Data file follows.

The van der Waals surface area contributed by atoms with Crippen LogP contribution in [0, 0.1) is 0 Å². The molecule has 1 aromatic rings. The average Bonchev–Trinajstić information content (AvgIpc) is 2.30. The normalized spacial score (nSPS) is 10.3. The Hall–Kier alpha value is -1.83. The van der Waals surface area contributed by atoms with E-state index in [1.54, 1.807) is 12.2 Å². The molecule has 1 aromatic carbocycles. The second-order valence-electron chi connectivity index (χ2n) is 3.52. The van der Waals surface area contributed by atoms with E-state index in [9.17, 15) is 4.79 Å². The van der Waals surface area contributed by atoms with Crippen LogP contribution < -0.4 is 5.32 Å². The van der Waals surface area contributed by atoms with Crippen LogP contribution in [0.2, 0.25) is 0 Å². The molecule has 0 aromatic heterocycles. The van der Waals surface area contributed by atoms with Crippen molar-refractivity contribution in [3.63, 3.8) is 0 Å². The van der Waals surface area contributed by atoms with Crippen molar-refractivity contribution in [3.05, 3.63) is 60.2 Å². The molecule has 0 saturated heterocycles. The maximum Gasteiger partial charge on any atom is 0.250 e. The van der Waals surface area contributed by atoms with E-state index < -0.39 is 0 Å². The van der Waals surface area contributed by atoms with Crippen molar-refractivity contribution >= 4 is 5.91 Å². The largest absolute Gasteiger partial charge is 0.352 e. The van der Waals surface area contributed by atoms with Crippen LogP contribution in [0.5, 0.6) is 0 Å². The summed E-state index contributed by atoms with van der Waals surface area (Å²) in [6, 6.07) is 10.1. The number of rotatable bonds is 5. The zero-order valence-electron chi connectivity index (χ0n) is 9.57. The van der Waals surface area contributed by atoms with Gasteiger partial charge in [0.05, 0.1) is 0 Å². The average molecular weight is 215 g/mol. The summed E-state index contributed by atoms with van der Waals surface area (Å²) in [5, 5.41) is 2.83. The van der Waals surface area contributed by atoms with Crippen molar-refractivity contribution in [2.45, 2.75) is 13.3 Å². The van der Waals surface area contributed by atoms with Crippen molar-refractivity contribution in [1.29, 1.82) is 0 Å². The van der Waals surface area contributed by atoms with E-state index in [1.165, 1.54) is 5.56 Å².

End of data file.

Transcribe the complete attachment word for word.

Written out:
The van der Waals surface area contributed by atoms with Crippen LogP contribution in [0, 0.1) is 0 Å². The molecule has 1 aromatic rings. The average Bonchev–Trinajstić information content (AvgIpc) is 2.30. The normalized spacial score (nSPS) is 10.3. The Hall–Kier alpha value is -1.83. The van der Waals surface area contributed by atoms with E-state index in [1.54, 1.807) is 12.2 Å². The molecule has 1 aromatic carbocycles. The second-order valence-electron chi connectivity index (χ2n) is 3.52. The van der Waals surface area contributed by atoms with E-state index in [9.17, 15) is 4.79 Å². The van der Waals surface area contributed by atoms with Crippen LogP contribution < -0.4 is 5.32 Å². The van der Waals surface area contributed by atoms with Crippen LogP contribution in [0.2, 0.25) is 0 Å². The molecule has 0 aromatic heterocycles. The van der Waals surface area contributed by atoms with Crippen molar-refractivity contribution in [3.63, 3.8) is 0 Å². The van der Waals surface area contributed by atoms with Crippen molar-refractivity contribution in [3.05, 3.63) is 60.2 Å². The molecule has 0 saturated heterocycles. The maximum Gasteiger partial charge on any atom is 0.250 e. The van der Waals surface area contributed by atoms with E-state index < -0.39 is 0 Å². The van der Waals surface area contributed by atoms with Crippen molar-refractivity contribution >= 4 is 5.91 Å². The largest absolute Gasteiger partial charge is 0.352 e. The van der Waals surface area contributed by atoms with Crippen LogP contribution in [0.5, 0.6) is 0 Å². The summed E-state index contributed by atoms with van der Waals surface area (Å²) in [6, 6.07) is 10.1. The number of rotatable bonds is 5. The zero-order valence-electron chi connectivity index (χ0n) is 9.57. The van der Waals surface area contributed by atoms with Gasteiger partial charge in [0.05, 0.1) is 0 Å². The average molecular weight is 215 g/mol. The summed E-state index contributed by atoms with van der Waals surface area (Å²) in [5, 5.41) is 2.83. The van der Waals surface area contributed by atoms with Crippen molar-refractivity contribution in [2.45, 2.75) is 13.3 Å². The van der Waals surface area contributed by atoms with Crippen molar-refractivity contribution in [1.29, 1.82) is 0 Å². The van der Waals surface area contributed by atoms with E-state index in [1.165, 1.54) is 5.56 Å².